Elizabeth Taylor sat propped on a pillow the other day in a pink-peony-laden $1,800-a-day suite at the Plaza Athenee, one of her magni-carat diamond rings saddled prominently to a left knuckle, two private secretaries within earshot and a pack of menthol cigarettes poised on her lap.
What Miss Taylor, who was in New York to be honored by the Film Society of Lincoln Center, wanted to talk about most was her weight.
''I'm a size 6,'' the 53-year-old actress boasted in an interview. She looked girlishly trim in a low-cut buttoned white sweater that she wore over tight-fitting jeans. Her black-and-gray-peppered hair was puffed in the shape of a helmet and her eyes heavily made up Cleopatra style with shadow.
The interview, which lasted an hour, touched on a range of topics, including Miss Taylor's fund-raising efforts for AIDS, her ''thrill'' at being honored by the Film Society of Lincoln Center (she purchased not one but two new dresses for the occasion so that at the last moment she could choose), a new television picture she will soon start rehearsals for with Robert Wagner and her prospects for marriage (there are none at present but ''I'm an eternal optimist'').
She said that she hates watching herself on television and in the movies.
''I hate to see myself on the screen,'' said Miss Taylor, who started her M-G-M film career as a companion to Lassie in 1943, won Academy Awards as a trollop in ''Butterfield 8'' in 1960 and a shrew in ''Who's Afraid of Virginia Woolf'' in 1966. ''I hate the way I look. I hate the sound of my voice.''
Still, it was diet and her efforts at weight control that seemed foremost in Miss Taylor's mind.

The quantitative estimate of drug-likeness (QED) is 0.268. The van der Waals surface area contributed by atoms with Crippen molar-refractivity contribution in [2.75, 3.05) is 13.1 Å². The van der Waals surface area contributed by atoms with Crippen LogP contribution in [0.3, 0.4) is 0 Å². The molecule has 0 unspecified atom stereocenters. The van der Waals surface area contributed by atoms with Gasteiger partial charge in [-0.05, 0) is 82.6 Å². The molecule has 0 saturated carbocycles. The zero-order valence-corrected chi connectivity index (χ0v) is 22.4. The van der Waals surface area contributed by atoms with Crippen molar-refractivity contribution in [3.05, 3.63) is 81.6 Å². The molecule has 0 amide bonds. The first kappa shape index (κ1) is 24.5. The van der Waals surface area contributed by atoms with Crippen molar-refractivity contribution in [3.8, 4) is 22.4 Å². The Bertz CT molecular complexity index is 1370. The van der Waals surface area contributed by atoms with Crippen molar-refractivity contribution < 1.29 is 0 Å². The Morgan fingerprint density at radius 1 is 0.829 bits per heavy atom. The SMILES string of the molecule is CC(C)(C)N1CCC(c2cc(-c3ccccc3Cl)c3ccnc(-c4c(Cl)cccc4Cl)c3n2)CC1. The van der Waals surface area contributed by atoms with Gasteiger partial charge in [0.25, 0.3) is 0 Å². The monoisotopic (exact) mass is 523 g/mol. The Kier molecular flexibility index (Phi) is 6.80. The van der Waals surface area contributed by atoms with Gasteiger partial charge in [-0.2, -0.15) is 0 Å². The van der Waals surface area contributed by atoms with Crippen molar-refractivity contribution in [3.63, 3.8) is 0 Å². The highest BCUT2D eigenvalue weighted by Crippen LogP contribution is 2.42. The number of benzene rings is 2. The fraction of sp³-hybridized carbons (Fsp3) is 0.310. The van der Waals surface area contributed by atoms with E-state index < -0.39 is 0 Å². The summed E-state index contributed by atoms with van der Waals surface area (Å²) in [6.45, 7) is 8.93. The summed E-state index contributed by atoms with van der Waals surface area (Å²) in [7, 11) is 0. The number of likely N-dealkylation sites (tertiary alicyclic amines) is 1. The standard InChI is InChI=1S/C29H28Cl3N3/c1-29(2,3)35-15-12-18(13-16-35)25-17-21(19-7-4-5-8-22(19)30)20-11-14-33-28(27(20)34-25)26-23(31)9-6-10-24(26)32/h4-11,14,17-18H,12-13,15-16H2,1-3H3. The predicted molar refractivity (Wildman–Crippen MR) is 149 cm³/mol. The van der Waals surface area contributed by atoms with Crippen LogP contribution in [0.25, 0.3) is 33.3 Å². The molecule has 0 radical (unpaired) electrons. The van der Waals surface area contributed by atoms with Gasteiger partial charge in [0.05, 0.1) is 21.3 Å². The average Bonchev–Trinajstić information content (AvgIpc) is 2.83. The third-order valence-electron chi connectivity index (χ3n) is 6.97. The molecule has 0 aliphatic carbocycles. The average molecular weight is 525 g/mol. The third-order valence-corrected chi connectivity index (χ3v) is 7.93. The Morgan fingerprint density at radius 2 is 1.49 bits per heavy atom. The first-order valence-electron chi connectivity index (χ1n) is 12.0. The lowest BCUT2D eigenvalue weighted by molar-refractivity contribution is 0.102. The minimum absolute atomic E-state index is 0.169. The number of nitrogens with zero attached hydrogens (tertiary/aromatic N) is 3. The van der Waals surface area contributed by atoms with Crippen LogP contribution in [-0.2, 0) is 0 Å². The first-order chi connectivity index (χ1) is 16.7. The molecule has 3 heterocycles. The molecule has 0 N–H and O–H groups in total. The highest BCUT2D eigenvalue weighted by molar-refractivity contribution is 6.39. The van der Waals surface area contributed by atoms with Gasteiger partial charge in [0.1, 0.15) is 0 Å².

''I lost the 25 pounds I gained,'' said Miss Taylor, volunteering that she had first lost 50 pounds but then regained 25 when she injured her back last year in a fall while dancing and had to be confined to bed. Having oral surgery didn't help either, she said, because ''I stuffed myself with ice cream and malteds. I was angry, bedridden, limiting my life to zilch. I started indulging. I could see myself blow up and I finally said 'No.' It's ridiculous. I had a long chat with myself in the mirror.'' Plans a Diet Book
Miss Taylor said she put herself on yet another diet - her own - and was so successful, she said, she now plans to write a book about it. The diet essentially stresses fruits and vegetables, no red meat and plenty of fish, but includes such palate pleasers as chicken barbecued with lime and potato skins. However, the key, she said, is not just losing the weight but keeping it off, a challenge that ultimately boils down, Miss Taylor says, to ''self-esteem.''
''You have to try to get your head at the right place,'' Miss Taylor said. ''Where you can make it click. Without that inner click it doesn't matter how many fad diets you go on.''
Miss Taylor said she now keeps her weight down by eating carefully but always allowing herself one day a week to ''pig out.''
She elaborated: ''Fried chicken. Mashed potatoes. With lots of gravy. Lima beans. Corn. Chocolate cake of some kind. But then the next two days you really have to watch it.''
She added, ''It's not like alcohol. Life on a total diet for the rest of one's life would be totally depressing.''
Every day, Miss Taylor said, she steps on the scale and tries to keep her weight between 123 and 125 pounds.
''Last year I got down to 119 but it was too low,'' Miss Taylor added decisively. ''It looks great with clothes on. But not,'' she said hesitating for emphasis, ''clothes off.'' Recalling Mike Todd
Miss Taylor, spoke with candor about her ''hang-ups'' and vulnerabilities. She recalled the death of her third husband, Mike Todd, when she said their daughter, Liza, 28, was expecting her first child soon.
''She was only 6 months old when Mike died,'' Miss Taylor said wistfully.
Suddenly one of Miss Taylor's secretaries rushed into the room, and mumbling the name of the caller, said she should come to the telephone.
''There's a race horse called Elizabeth Taylor,'' Miss Taylor said to a visitor, as if to explain why she had to take the call.
But she had misunderstood. The call was not from the woman who owns the race horse named after the actress but rather from her son-in-law. He was calling to to announce that her daughter, Liza, was in labor.
''I'm supposed to go to the theater tonight,'' Miss Taylor said, returning from the telephone with tears in her eyes and visibly shaken. ''How am I ever going to sit through it?''
Her sixth grandchild was a boy.